More than 50 Amish children could lose one parent to prison — and most of the youngest could lose both — today when 16 men and women are sentenced in beard-cutting attacks on fellow members of their faith in Ohio.
Most defendants could face as long as 10 years in prison and are asking the judge for leniency so they can return to their homes and farms, teaching their sons a trade and their daughters how to sew, cook and keep house.
But their bid faces an uphill battle. Victims of the 2011 attacks, which the government called a hate crime and an attempt by a splinter group to shame members who left or denounced it, say justice is needed, especially for the ringleader.
In a rare interview last week in Bergholz at the community’s sprawling farm amid rolling hills in eastern Ohio, unmarried 19-year-old Edward Mast, grandson of ringleader Sam Mullet Sr., said he is anticipating a life of mentoring Amish children and sharing in child-rearing if the parents go to prison.
While he spoke, a 15-year-old used a chain saw to cut fence planks, and a 12-year-old crisply drove nails into the planks as a 10-year-old held up the board. The youngest trudged in boots through ankle-deep mud and a creek surging with melting snow.
Prison terms will make the whole operation harder to maintain, Mast told The Associated Press. “It will be a mess,” he said, shaking his head under a wide-brim hat.
Mullet broke away from the mainstream Amish in 1995, seeking stricter cultural rules and Scriptural interpretation than is the norm in the eastern Ohio community, authorities said. He was the undisputed leader of his group, counseling relatives on religious matters, negotiating drilling rights on his land and denouncing Amish who questioned his authority.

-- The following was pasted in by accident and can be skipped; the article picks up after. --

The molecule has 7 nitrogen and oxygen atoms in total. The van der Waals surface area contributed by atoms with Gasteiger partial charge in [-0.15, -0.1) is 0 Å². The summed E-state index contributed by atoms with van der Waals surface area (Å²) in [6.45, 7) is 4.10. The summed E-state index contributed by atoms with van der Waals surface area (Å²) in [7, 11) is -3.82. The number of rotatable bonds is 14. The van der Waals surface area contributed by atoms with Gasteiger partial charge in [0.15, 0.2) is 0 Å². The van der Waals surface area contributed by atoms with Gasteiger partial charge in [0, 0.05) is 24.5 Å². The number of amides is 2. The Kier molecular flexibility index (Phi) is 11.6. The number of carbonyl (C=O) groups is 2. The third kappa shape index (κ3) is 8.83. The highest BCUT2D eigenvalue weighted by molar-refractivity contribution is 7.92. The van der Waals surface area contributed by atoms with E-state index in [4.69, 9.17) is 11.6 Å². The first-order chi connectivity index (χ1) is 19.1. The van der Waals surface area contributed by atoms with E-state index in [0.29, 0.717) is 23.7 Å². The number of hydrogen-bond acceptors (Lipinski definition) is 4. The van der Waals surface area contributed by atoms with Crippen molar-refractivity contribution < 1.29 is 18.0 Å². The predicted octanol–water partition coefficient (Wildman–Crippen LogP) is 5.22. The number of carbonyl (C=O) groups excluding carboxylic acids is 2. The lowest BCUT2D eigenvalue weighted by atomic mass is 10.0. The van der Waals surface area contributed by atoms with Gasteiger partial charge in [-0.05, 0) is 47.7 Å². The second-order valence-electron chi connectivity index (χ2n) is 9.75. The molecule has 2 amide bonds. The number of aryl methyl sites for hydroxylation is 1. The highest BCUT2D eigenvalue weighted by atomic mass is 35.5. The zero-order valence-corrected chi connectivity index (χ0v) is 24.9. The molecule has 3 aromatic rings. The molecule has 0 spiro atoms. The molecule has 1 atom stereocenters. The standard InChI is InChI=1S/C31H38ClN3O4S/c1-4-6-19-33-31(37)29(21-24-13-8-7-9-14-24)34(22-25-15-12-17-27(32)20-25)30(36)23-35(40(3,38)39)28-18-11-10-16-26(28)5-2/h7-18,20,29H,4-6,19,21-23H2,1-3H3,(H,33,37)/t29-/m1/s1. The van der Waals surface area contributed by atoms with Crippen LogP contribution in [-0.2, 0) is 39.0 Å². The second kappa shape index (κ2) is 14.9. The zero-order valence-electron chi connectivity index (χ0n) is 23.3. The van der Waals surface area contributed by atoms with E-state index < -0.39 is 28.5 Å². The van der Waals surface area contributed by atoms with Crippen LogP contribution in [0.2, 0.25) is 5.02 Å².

Mullet’s community, like many Amish groups, grew through marriage and the purchase of farmland to sustain extended families that work and pray together, mostly shut off from outside influences like electricity, autos and electronics.
Amish communities have a highly insular, modest lifestyle, are deeply religious and believe in following the Bible, which they believe instructs women to let their hair grow long and men to grow beards and stop shaving once they marry. Contact with the modern world is limited, and glimpses from the news media inside Amish communities even rarer.
The five beard- and hair-cutting attacks followed years of animosity, traced in part to a nasty custody battle involving Mullet’s daughter and his strict demands on religious observance. The custody dispute led to a contentious history with local law enforcement over the county’s seizure of two Mullet granddaughters from their mother.
One of Mullet’s daughters-in-law and a former brother-in-law told investigators that he allowed others to beat members who disobeyed him, according to an affidavit. He punished some by making them sleep in a chicken coop for days and was sexually intimate with married women to “cleanse them of the devil,” the two relatives said in the affidavit.
Mullet’s defense argued there was no proof of such sexual conduct.
His community had contact with other Amish groups, often because of family ties throughout the region or when gathering at livestock auctions or to buy farming equipment.
Some Amish spoke out against his authoritarian style, and the government said that led to the attacks as Mullet tried to discipline dissenters who left his community and Amish bishops who condemned him.
Arlene Miller, 48, of Carrollton, whose husband, an Amish bishop, was among the victims, said she thinks Mullet deserves a tough sentence and the others should get less time if they get cult deprogramming counseling.
“It’s a cult,” she said. “Their minds were programmed in the wrong way by Sam Mullet, so we feel like these people are very deceived and they are actually victims of Sam Mullet.”
She said there were no winners in the ordeal. “There’s no happy ending to this,” she said.